In a bid to discover much-needed new antibiotics, scientists from across Europe plan to search for new bacteria in deep sea trenches around the Arctic, Antarctic and Pacific Ocean.

Led by the University of Aberdeen, the PharmaSea project will see scientists collect and screen samples of mud and sediment from up to 8km below sea level, in a bid to find new bacteria that can produce novel antibiotics.

It is hoped that if all goes to plan their findings could provide new treatments within a decade.

Marine organisms that live at such great depths are considered to be an interesting source of study as they survive under extreme conditions.

The search to find new antibiotics is of increasing concern. Over-reliance and inappropriate prescribing have led to rapid increase in drug-resistant bugs, causing experts to fear that effective antibiotics may soon disappear, risking millions of lives.

University of Aberdeen chemistry professor and project leader Professor Marcel Jaspars said; "If nothing’s done to combat this problem we’re going to be back to a ‘pre-antibiotic-era’ in around 10 or 20 years, where bugs and infections that are currently quite simple to treat could be fatal".

Jaspars adds that there hasn’t been a completely new antibiotic registered since 2003, which he believes is partially because they are not particularly profitable for drug companies.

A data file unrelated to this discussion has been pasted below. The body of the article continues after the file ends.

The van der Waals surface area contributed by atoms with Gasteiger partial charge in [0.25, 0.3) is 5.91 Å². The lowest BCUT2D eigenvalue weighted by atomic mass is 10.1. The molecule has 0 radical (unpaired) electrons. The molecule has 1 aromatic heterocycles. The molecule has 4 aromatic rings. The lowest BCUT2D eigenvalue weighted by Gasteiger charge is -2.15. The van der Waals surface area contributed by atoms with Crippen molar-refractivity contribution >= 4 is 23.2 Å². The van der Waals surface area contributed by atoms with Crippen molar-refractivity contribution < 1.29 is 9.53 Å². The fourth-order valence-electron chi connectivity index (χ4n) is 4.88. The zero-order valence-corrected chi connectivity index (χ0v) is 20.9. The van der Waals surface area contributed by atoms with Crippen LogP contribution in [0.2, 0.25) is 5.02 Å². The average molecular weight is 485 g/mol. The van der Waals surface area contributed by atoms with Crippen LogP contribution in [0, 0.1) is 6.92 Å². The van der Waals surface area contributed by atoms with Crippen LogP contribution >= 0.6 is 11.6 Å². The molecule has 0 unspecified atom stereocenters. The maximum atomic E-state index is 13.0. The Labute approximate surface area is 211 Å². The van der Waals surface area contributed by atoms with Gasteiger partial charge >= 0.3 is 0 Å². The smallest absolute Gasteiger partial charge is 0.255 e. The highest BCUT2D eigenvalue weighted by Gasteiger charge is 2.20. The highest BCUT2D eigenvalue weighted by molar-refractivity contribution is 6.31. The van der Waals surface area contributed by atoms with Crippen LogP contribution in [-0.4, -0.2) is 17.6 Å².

The average person uses an antibiotic for only for a few weeks and the drug itself only has around a five to ten year lifespan.

University of Leuven Laboratory for Molecular Biodiscovery lecturer, industrial research fellow and project co-ordinator Dr Camila Esguerra said; "PharmaSea will not only be exploring new territory at the bottom of the oceans, but also new areas in "chemical space".

This four-year project is said to be groundbreaking as only a handful of samples have ever been taken from deep trenches in the sea.

Backed by £8m of funding from the EU, divers will use specialist equipment that costs upwards of £25,000 a day to use.

Once they have collected sediment, scientists will then attempt to grow unique bacteria and fungi from the sediment that can be extracted and refined to discover new antibiotics.

The projects will bring together 24 partners in industry, academia and not-for-profit organisations from 14 countries.

Image: The PharmaSea project will see scientists collect and screen samples of mud and sediment from up to 8km below sea level. Photo: Courtesy Kirsti Helland, University of Tromsø, Norway.